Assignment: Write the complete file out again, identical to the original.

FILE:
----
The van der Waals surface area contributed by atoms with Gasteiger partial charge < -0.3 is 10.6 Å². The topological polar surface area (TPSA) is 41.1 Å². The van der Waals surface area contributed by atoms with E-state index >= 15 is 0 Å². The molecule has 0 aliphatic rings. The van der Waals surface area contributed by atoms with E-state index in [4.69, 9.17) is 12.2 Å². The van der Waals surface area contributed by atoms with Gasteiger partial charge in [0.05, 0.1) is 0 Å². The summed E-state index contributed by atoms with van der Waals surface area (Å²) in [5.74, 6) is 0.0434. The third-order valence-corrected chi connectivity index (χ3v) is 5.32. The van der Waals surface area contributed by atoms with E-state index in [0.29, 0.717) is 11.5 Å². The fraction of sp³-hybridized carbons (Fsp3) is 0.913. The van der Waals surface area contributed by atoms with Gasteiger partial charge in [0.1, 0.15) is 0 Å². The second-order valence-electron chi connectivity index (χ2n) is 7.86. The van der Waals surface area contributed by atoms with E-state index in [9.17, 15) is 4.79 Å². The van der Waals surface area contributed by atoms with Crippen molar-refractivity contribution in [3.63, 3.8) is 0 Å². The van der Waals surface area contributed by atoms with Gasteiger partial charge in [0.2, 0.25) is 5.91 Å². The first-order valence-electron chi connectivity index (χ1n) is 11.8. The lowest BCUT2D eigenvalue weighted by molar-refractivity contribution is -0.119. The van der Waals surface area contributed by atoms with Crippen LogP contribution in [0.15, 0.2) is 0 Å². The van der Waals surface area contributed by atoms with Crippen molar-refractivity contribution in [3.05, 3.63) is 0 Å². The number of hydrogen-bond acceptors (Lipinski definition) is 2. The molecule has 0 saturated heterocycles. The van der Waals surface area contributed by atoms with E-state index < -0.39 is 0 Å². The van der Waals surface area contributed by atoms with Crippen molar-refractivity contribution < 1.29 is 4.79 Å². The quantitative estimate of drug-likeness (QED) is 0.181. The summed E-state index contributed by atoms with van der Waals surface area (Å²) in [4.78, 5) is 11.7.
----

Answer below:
The van der Waals surface area contributed by atoms with Gasteiger partial charge < -0.3 is 10.6 Å². The topological polar surface area (TPSA) is 41.1 Å². The van der Waals surface area contributed by atoms with E-state index >= 15 is 0 Å². The molecule has 0 aliphatic rings. The van der Waals surface area contributed by atoms with E-state index in [4.69, 9.17) is 12.2 Å². The van der Waals surface area contributed by atoms with Gasteiger partial charge in [0.05, 0.1) is 0 Å². The summed E-state index contributed by atoms with van der Waals surface area (Å²) in [5.74, 6) is 0.0434. The third-order valence-corrected chi connectivity index (χ3v) is 5.32. The van der Waals surface area contributed by atoms with E-state index in [0.29, 0.717) is 11.5 Å². The fraction of sp³-hybridized carbons (Fsp3) is 0.913. The van der Waals surface area contributed by atoms with Gasteiger partial charge in [0.1, 0.15) is 0 Å². The second-order valence-electron chi connectivity index (χ2n) is 7.86. The van der Waals surface area contributed by atoms with E-state index in [9.17, 15) is 4.79 Å². The van der Waals surface area contributed by atoms with Crippen molar-refractivity contribution in [3.63, 3.8) is 0 Å². The van der Waals surface area contributed by atoms with Gasteiger partial charge in [0.2, 0.25) is 5.91 Å². The first-order valence-electron chi connectivity index (χ1n) is 11.8. The lowest BCUT2D eigenvalue weighted by molar-refractivity contribution is -0.119. The van der Waals surface area contributed by atoms with Crippen LogP contribution in [0.15, 0.2) is 0 Å². The van der Waals surface area contributed by atoms with Crippen molar-refractivity contribution in [3.05, 3.63) is 0 Å². The number of hydrogen-bond acceptors (Lipinski definition) is 2. The molecule has 0 saturated heterocycles. The van der Waals surface area contributed by atoms with E-state index < -0.39 is 0 Å². The van der Waals surface area contributed by atoms with Crippen molar-refractivity contribution < 1.29 is 4.79 Å². The quantitative estimate of drug-likeness (QED) is 0.181. The summed E-state index contributed by atoms with van der Waals surface area (Å²) in [4.78, 5) is 11.7.